Vanilla is one of the most expensive spices in the world. Its high price is due to origin and properties. Vanilla gives a unique and unique taste and aroma, which is why it is widely used in the kitchen. Check what other properties vanilla and vanilla oil obtained from it have.
What is vanilla?
Flat-leaved vanilla (Vanilla planifolia) is a spice that has numerous properties, thanks to which it is used not only in the kitchen. Vanilla has a unique, deep, inimitable flavour and an intense but pleasant aroma.
However, it only gives it after it breaks, when it is fermented and dried. Fresh vanilla is odourless. After the fermentation and drying process is completed, the vanilla pods not only smell beautiful but also acquire a dark colour with a delicate white vanillin coating. It is vanillin that is responsible for the characteristic flavour and aroma of vanilla.
Vanilla - health properties
Vanilla will help with nervous tension and stress. Many researchers claim that the smell of vanilla can evoke positive feelings in people. Spraying it in e.g. waiting rooms or clinics could alleviate patients’ fear and reduce their reluctance towards medical staff.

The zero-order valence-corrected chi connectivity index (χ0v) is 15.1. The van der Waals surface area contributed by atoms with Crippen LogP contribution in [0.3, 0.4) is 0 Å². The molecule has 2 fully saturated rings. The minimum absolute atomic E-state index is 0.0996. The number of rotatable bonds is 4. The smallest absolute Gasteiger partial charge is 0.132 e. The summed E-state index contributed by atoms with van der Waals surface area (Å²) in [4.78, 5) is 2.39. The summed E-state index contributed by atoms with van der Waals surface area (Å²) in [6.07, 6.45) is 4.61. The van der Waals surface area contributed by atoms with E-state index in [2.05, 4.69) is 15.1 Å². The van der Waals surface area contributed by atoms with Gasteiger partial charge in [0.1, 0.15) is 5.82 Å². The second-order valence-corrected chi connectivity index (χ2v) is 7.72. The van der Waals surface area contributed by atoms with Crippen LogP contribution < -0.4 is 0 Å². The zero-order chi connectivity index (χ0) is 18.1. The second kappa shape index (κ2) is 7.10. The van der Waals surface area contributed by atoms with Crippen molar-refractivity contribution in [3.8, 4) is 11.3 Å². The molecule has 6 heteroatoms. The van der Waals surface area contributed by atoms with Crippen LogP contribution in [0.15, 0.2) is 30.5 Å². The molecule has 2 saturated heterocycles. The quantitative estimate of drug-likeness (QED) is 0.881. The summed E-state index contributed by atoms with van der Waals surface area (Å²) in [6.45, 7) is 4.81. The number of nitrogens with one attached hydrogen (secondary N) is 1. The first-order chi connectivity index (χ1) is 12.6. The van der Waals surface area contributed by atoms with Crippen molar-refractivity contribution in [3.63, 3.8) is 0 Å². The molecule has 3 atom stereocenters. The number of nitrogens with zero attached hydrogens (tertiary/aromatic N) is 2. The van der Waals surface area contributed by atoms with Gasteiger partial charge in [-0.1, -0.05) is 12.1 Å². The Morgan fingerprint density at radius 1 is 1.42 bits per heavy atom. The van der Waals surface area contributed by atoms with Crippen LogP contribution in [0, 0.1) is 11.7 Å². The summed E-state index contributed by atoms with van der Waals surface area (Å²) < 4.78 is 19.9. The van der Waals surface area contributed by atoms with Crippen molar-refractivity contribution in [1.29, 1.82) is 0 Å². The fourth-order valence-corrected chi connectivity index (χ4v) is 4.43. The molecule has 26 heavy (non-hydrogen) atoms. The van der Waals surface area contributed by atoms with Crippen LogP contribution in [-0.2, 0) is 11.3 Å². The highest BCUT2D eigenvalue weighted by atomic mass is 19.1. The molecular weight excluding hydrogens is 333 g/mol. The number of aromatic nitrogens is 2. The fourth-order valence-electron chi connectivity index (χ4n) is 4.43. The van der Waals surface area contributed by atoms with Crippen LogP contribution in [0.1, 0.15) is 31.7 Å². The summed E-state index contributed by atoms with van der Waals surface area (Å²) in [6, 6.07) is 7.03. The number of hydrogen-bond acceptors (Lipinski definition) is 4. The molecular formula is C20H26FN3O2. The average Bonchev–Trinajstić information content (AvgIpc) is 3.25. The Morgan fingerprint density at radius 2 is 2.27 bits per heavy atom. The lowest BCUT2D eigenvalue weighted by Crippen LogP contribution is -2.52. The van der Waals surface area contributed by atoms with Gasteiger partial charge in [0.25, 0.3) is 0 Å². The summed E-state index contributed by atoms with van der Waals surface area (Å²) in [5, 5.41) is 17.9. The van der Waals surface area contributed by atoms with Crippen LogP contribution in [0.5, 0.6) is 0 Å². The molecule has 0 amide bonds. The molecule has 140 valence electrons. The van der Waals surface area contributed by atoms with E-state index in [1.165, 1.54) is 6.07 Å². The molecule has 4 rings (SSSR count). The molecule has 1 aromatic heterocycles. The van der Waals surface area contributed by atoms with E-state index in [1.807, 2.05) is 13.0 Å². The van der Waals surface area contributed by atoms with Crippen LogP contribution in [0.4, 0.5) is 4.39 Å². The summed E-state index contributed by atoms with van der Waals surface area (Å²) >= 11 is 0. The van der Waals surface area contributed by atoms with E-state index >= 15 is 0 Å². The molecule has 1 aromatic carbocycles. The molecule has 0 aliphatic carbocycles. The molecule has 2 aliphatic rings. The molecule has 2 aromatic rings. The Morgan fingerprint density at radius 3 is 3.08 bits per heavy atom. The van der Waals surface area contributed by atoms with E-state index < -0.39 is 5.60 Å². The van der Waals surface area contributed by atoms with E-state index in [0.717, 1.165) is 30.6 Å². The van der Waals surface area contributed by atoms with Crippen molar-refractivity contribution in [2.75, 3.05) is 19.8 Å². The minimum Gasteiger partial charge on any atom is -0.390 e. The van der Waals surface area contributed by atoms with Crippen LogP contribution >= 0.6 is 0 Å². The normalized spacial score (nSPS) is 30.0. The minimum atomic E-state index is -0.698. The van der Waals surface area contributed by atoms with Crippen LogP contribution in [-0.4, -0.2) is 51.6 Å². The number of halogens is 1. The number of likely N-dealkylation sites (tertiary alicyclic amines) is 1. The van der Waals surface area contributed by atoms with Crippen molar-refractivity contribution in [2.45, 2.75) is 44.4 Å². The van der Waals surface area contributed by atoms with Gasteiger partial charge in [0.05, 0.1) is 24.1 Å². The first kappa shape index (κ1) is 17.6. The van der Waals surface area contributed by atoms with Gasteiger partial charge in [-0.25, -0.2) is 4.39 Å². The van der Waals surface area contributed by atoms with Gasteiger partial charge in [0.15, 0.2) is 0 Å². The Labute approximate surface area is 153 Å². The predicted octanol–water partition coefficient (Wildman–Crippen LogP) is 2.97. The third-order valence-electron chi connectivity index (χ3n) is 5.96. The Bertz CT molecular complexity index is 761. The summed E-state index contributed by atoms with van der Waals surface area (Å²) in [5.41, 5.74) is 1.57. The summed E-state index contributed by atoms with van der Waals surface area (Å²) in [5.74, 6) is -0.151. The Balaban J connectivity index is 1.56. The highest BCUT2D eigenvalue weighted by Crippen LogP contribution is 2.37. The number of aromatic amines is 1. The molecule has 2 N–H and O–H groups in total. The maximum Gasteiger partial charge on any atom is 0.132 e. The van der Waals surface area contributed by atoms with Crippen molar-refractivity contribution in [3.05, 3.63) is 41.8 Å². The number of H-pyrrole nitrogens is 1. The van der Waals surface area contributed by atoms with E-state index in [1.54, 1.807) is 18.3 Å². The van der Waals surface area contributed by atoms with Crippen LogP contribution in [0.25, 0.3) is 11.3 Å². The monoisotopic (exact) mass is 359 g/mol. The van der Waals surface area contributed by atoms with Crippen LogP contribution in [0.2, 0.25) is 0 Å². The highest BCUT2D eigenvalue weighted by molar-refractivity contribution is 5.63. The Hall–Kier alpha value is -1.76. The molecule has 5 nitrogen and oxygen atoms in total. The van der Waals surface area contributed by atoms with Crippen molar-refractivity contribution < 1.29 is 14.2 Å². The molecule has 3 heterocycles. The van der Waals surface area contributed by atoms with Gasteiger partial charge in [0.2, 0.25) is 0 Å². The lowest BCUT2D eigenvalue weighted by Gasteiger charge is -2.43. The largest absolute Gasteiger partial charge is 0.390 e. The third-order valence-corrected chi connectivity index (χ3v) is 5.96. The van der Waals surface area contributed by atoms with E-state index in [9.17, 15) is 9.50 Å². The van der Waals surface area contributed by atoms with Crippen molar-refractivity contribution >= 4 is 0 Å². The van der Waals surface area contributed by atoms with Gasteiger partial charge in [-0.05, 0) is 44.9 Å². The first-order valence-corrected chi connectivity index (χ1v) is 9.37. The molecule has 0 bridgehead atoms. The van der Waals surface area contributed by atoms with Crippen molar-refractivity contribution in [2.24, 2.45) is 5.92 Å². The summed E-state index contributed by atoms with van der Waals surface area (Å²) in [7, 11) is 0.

Also, vanilla will help people who have sleep problems. Just sprinkle the corner of the pillow with vanilla oil to let it help you in falling asleep. You can also use vanilla oil to aromatize the air (in lamps, aroma fireplaces, air humidifiers).
In addition, inhaling the aroma of vanilla inhibits the activity of the centres in the brain responsible for eating stress. So if you eat sweets or crisps under stress, use vanilla to flavour your dishes.
Vanilla can help treat sickle cell anaemia
Sickle cell anaemia is a genetically determined disease in which red blood cells are deformed, which tend to clump together and form blockages in the vessels.
According to specialists from the Children’s Hospital in Philadelphia, vanillin - a compound responsible for the taste and smell of vanilla - can protect the red blood cells from changing the shape. However, this effect of vanillin was only observed in test tubes.
In the human body, it is broken down by digestive enzymes and does not reach the bloodstream. Consequently, a team of American scientists began research using a chemically modified variant of vanillin that is resistant to digestive enzymes.
The compound has been designed so that it changes into active vanillin in the body of humans and animals. The first attempts on rodents suffering from sickle cell anaemia were successful - most of the synthetic compound was converted into vanillin in their bodies, which prevented deformation of the red blood cells.